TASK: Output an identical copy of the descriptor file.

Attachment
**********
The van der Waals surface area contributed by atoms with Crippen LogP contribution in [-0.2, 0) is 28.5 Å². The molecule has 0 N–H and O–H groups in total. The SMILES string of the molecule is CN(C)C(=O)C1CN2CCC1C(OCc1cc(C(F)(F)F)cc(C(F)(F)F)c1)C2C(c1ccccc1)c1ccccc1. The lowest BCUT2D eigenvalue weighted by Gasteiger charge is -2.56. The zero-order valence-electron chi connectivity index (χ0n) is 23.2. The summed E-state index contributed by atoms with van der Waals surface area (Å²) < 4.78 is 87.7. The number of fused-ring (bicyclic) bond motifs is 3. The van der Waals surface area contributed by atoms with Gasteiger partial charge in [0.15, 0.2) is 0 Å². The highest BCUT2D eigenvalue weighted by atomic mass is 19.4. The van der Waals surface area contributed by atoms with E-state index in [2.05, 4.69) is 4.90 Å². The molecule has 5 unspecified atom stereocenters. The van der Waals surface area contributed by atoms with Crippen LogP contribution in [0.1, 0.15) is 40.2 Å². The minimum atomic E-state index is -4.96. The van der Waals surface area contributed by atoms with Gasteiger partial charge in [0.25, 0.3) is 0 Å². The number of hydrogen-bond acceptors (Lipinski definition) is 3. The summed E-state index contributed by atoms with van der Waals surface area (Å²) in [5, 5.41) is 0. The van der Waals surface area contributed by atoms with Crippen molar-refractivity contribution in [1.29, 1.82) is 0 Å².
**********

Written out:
The van der Waals surface area contributed by atoms with Crippen LogP contribution in [-0.2, 0) is 28.5 Å². The molecule has 0 N–H and O–H groups in total. The SMILES string of the molecule is CN(C)C(=O)C1CN2CCC1C(OCc1cc(C(F)(F)F)cc(C(F)(F)F)c1)C2C(c1ccccc1)c1ccccc1. The lowest BCUT2D eigenvalue weighted by Gasteiger charge is -2.56. The zero-order valence-electron chi connectivity index (χ0n) is 23.2. The summed E-state index contributed by atoms with van der Waals surface area (Å²) < 4.78 is 87.7. The number of fused-ring (bicyclic) bond motifs is 3. The van der Waals surface area contributed by atoms with Gasteiger partial charge in [0.15, 0.2) is 0 Å². The highest BCUT2D eigenvalue weighted by atomic mass is 19.4. The van der Waals surface area contributed by atoms with E-state index in [2.05, 4.69) is 4.90 Å². The molecule has 5 unspecified atom stereocenters. The van der Waals surface area contributed by atoms with Crippen LogP contribution in [0.1, 0.15) is 40.2 Å². The minimum atomic E-state index is -4.96. The van der Waals surface area contributed by atoms with Gasteiger partial charge in [0.25, 0.3) is 0 Å². The number of hydrogen-bond acceptors (Lipinski definition) is 3. The summed E-state index contributed by atoms with van der Waals surface area (Å²) in [5, 5.41) is 0. The van der Waals surface area contributed by atoms with Crippen molar-refractivity contribution in [1.29, 1.82) is 0 Å².